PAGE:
Seasoned watchers of the VIE space will know to take any such hints of future regulatory enforcement with caution though, as we have seen similar things before, with Buddha Steele for instance. What we can say is that MOFCOM certainly doesn’t seem to like VIEs, and if you cannot ban them limiting them is probably your next best option.

This post was written in collaboration with Jens Ørding Hansen from University of Agder with whom I’m writing an academic paper on Chinese companies going private from the US exchanges.

Last week saw the announcement of the largest ever going private (GP) proposal for a Chinese company on the US exchanges. Focus Media had a market cap over 3 billion USD, pushing the record for largest market cap for a Chinese GP from a previous high of 1.8 billion.

This deal can be seen either as a continuation or a new beginning, depending on your perspective. On the one hand the deal fits the trend of Chinese companies going private from the US that many people expect to continue; on the other hand the deal sticks out from the recent trend in some respects.

The sheer size of the deal is the first, and most eye-catching, way that it sticks out. 75% of GP proposals for Chinese firms fall within a range of USD 50-390 million for market cap, with an average of 288 million. So with a deal over 10 times the average historical value we really are talking about an anomaly.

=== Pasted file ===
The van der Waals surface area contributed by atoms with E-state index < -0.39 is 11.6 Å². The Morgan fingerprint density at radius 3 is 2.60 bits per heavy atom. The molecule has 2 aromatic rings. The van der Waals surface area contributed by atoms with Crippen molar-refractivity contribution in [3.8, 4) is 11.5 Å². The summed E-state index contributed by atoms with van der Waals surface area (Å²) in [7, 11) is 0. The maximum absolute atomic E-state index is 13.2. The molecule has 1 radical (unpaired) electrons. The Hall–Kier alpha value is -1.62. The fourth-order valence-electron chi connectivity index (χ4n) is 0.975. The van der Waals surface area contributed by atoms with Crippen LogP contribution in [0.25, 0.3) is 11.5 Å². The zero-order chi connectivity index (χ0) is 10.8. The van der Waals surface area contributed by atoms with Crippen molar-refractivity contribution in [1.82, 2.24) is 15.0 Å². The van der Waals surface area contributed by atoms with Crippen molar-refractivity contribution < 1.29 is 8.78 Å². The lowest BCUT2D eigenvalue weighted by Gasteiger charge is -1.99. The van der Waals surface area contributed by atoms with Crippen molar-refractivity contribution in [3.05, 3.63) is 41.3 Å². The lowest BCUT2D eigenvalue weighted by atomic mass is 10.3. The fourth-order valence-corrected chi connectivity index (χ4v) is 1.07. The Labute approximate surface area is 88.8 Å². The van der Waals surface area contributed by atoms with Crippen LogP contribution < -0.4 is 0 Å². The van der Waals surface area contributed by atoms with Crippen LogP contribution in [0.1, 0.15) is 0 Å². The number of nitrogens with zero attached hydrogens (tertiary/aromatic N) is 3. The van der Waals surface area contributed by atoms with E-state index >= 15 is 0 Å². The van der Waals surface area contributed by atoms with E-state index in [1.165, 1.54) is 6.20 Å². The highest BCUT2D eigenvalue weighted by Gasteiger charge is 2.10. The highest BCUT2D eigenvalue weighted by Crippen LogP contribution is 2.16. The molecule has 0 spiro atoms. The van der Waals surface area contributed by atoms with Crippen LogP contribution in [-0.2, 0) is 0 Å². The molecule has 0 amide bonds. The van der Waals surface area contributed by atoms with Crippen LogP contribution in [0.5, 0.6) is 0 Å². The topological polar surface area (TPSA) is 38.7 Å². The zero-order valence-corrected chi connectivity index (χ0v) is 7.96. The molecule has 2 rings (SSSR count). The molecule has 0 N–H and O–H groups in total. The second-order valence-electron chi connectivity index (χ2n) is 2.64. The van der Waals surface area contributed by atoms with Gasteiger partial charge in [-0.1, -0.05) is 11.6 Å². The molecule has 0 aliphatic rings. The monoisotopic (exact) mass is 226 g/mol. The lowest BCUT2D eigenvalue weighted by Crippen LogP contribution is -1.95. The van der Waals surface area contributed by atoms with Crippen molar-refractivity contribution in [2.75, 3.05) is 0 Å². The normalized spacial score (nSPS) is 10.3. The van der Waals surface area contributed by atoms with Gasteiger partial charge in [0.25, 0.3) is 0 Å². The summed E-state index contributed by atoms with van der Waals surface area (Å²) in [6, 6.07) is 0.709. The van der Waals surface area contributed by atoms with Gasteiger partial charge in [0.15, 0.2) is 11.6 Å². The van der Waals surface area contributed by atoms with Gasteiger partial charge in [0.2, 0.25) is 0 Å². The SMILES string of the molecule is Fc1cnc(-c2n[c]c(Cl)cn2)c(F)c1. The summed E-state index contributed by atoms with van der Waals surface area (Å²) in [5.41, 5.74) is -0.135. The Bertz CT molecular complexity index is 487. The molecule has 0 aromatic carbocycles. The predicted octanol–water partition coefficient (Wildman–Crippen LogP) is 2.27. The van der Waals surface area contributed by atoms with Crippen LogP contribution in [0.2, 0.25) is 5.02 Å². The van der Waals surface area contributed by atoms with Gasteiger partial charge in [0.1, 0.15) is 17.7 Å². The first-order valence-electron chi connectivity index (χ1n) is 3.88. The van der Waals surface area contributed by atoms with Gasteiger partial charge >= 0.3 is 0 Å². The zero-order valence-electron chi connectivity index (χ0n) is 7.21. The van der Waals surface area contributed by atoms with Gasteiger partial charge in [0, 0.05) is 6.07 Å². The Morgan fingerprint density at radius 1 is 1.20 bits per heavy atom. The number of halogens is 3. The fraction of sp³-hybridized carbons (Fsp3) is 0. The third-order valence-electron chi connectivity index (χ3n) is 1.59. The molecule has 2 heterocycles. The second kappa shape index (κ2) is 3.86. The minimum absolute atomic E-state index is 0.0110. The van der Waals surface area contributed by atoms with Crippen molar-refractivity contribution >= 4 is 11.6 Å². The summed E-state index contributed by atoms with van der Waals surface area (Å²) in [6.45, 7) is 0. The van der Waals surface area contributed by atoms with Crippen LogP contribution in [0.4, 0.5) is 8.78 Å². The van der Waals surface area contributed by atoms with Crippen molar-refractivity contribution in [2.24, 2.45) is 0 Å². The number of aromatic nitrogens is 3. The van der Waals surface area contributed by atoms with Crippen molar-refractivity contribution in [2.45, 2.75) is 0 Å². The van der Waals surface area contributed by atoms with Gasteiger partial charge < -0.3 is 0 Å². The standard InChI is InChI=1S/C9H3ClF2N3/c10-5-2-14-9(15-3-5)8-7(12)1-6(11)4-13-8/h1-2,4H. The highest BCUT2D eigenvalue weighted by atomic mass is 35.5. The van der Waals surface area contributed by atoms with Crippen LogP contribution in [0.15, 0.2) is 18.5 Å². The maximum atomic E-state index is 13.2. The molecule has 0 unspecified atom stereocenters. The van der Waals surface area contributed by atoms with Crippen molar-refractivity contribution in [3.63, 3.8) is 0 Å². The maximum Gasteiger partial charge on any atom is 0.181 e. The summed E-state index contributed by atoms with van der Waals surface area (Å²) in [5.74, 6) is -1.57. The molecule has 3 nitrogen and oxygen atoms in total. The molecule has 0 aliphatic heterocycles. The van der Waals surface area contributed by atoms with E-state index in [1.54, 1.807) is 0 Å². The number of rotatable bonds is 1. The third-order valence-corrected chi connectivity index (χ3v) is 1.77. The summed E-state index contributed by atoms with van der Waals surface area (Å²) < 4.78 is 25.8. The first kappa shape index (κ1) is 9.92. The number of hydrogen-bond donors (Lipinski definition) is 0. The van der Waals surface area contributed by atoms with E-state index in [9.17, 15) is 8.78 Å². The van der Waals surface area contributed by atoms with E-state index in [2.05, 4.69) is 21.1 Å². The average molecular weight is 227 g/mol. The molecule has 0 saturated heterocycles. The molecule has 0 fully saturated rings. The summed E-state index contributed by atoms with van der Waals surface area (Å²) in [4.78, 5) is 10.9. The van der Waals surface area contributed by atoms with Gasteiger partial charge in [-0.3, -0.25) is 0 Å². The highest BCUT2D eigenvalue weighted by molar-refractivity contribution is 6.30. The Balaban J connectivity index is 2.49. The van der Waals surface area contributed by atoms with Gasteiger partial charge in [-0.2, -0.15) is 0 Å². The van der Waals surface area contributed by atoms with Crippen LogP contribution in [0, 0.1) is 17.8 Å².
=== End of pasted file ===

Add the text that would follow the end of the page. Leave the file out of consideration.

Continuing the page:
It could be argued that what we’re seeing here is the start of an exodus trend for the larger Chinese companies that are listed in the US. However, the other big GPs we have seen have not resulted in a discernible trend of large companies heading back to China. What we have seen is that one or two larger deals seem to come before more GP proposals among the smaller firms.

Another interesting aspect of this deal is that it does not include China Development Bank (CDB) funding, something that many thought was going to be the driving force behind the next wave of GP transactions. This was especially true after the CDB agreed to provide funding to help close the Fushi Copperweld deal.

This is not entirely out of character for the CDB as a policy bank, however, as they may be allowing market forces to play out before they decide on stepping in to help close deals. Because there was enough financial backing for the Focus Media deal the bank didn’t actually need to step in, at least not yet.

It might be that the bank is more likely to step in and help conclude some of the old GP deals that have been languishing, seemingly unable to close. There are still 6-8 older GP proposals that are seemingly stuck and not going anywhere. If these proposals are genuine then this might be the best use of the bank’s funds, rather than stepping in and helping deals that would likely close anyway.